Friday, March 25, 2011

Modern Times

This is Make 'em Laugh Week! All this week we'll look at films by some of the greatest comedic legends in film history and talk about what makes them funny.

Modern Times
seen online via YouTube

There's a cafe in Greenwich Village that in recent weeks has taken to showing old Charlie Chaplin films. Not as events, though; they have a flat-screen TV inside and a collection of Chaplin films on DVD that they play all day. The last time I was there I sat through most of The Kid. I appeared to be the only patron in the cafe interested in the film, though I wasn't really paying attention to who else was watching.

I'd imagine that everything about Chaplin that can be said has just about been said. The fact that his films still have the ability to delight after so many generations is a testament to his skill as an entertainer and a filmmaker - at a time when the medium was still very young and full of potential. I've seen most of his greatest hits from the silent era and I've enjoyed them.

Modern Times is unique. It was made long after the silent era passed (1936, to be precise), so I expected it to be a "talkie," and in a way, it is. There are bits of spoken monologue here and there throughout the film, as well as some singing and even sound effects, ranging from police sirens to barking dogs to falling objects, but for the most part it's treated as a silent, with title cards and an ongoing score.

Indeed, every time I thought it was one thing, it turned out to be another. The steel factory in the beginning is evocative of Metropolis, to the point where I thought this was gonna be a sci-fi movie. Then I thought it would be some sort of satire on the class struggle, what with all the images of the poor and unemployed (this was made during the Depression). Then I thought it would be a love story, when Chaplin's Tramp meets the orphan girl, but they don't even so much as kiss. Their relationship is more like a chaste companionship.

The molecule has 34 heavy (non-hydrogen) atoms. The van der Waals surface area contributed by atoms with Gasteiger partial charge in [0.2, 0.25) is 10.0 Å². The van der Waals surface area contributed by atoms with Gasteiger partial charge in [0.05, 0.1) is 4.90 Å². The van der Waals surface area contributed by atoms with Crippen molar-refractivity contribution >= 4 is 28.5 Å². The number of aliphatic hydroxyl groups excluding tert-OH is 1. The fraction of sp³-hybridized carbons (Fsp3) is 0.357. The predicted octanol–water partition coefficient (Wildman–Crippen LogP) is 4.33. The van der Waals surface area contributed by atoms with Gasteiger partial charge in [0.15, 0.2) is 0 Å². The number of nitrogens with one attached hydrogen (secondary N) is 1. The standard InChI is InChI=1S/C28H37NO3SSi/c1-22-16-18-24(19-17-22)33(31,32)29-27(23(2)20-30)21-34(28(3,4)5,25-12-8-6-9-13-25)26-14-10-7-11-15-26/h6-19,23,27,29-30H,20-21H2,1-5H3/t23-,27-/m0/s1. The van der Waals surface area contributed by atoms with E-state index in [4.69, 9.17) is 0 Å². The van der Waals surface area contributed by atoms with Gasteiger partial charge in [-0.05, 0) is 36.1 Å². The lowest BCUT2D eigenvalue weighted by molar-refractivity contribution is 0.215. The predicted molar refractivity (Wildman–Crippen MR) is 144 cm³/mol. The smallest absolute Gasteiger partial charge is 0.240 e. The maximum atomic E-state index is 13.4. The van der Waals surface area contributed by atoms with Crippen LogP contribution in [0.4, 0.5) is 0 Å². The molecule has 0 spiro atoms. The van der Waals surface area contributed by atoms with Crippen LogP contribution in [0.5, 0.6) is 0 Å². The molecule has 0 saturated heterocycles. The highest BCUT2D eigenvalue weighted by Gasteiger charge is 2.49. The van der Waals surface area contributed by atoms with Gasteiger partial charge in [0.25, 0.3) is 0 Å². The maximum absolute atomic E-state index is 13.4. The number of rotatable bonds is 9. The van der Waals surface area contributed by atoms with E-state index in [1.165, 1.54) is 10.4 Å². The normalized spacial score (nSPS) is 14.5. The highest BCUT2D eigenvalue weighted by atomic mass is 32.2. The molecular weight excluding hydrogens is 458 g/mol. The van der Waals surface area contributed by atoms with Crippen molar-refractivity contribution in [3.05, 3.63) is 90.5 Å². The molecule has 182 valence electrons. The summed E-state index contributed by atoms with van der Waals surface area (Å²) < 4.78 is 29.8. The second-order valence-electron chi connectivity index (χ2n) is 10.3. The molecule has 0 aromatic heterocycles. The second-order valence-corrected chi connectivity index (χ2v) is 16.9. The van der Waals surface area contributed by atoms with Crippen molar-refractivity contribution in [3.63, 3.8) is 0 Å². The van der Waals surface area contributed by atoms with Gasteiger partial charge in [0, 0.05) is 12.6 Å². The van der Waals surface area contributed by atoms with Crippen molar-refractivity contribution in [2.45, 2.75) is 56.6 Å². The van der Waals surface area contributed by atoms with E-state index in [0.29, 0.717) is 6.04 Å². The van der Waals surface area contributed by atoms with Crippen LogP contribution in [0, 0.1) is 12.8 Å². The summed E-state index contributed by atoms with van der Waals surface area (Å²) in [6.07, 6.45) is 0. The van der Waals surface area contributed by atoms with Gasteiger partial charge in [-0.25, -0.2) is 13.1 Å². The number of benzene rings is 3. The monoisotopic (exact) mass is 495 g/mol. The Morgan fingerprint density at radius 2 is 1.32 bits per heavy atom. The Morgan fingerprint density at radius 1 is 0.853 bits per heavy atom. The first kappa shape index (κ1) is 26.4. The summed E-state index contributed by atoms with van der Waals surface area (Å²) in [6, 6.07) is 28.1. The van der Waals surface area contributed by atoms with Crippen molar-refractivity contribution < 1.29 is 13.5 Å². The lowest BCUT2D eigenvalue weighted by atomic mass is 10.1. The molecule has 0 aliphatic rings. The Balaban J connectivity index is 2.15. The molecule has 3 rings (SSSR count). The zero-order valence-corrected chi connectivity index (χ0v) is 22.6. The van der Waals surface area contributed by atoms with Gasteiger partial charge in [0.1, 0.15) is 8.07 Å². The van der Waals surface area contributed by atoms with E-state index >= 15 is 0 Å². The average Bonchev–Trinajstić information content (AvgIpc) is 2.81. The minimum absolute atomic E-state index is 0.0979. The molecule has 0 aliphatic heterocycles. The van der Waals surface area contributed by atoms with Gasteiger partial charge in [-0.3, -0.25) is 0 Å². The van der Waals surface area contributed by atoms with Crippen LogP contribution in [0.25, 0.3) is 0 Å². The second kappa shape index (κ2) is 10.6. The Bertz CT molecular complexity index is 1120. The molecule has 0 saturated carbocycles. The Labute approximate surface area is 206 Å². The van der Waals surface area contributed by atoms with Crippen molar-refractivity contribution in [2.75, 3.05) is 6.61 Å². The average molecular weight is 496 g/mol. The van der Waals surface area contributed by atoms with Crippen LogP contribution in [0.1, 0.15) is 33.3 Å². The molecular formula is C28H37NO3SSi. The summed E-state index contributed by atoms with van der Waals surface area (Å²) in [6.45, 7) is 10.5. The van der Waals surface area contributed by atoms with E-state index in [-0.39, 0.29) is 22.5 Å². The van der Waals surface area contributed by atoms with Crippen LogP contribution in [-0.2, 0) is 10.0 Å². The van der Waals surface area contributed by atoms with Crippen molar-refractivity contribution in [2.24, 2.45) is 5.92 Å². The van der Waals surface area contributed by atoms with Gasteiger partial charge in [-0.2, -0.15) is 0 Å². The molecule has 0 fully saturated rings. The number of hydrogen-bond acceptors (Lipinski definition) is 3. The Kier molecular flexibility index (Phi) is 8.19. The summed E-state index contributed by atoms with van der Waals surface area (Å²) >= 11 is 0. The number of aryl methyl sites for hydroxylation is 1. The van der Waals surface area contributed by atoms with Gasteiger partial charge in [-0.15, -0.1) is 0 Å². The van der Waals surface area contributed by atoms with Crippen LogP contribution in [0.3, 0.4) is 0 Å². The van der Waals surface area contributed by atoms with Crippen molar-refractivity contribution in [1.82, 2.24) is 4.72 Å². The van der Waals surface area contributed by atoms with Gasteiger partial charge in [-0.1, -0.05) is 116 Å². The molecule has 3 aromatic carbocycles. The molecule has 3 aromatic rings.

As the title suggests, the film touches upon different aspects of American society as it existed in the 1930s: abject poverty, of course, but also industrialization, Communism, unionization. For all the travails Chaplin's Tramp and the orphan girl go through, they still find a reason to hope at the end, and I imagine that must have been a powerful message for Depression-era audiences.

Of course, modern times in 2011 aren't much better. Hope feels harder to cling to than ever before, and I'll admit, Chaplin's optimism in the face of despair seems a bit unrealistic to me. Yet how can you fault him for that? How can you fault him for wanting to give people a reason to believe?

This movie may sound depressing, but it's the exact opposite, because all the Chaplin hallmarks are there: the innocent bumbling through situations, the chases, the slapstick, and above all the heart. At the end, Chaplin and the girl's future remains as uncertain as it did at the outset, but you believe they'll manage somehow. And that's a hell of a feat.

By the way, did I mention that 2011 marks this film's 75th anniversary?


Previously on Make 'em Laugh Week:
The Flying Deuces
The General
Horse Feathers

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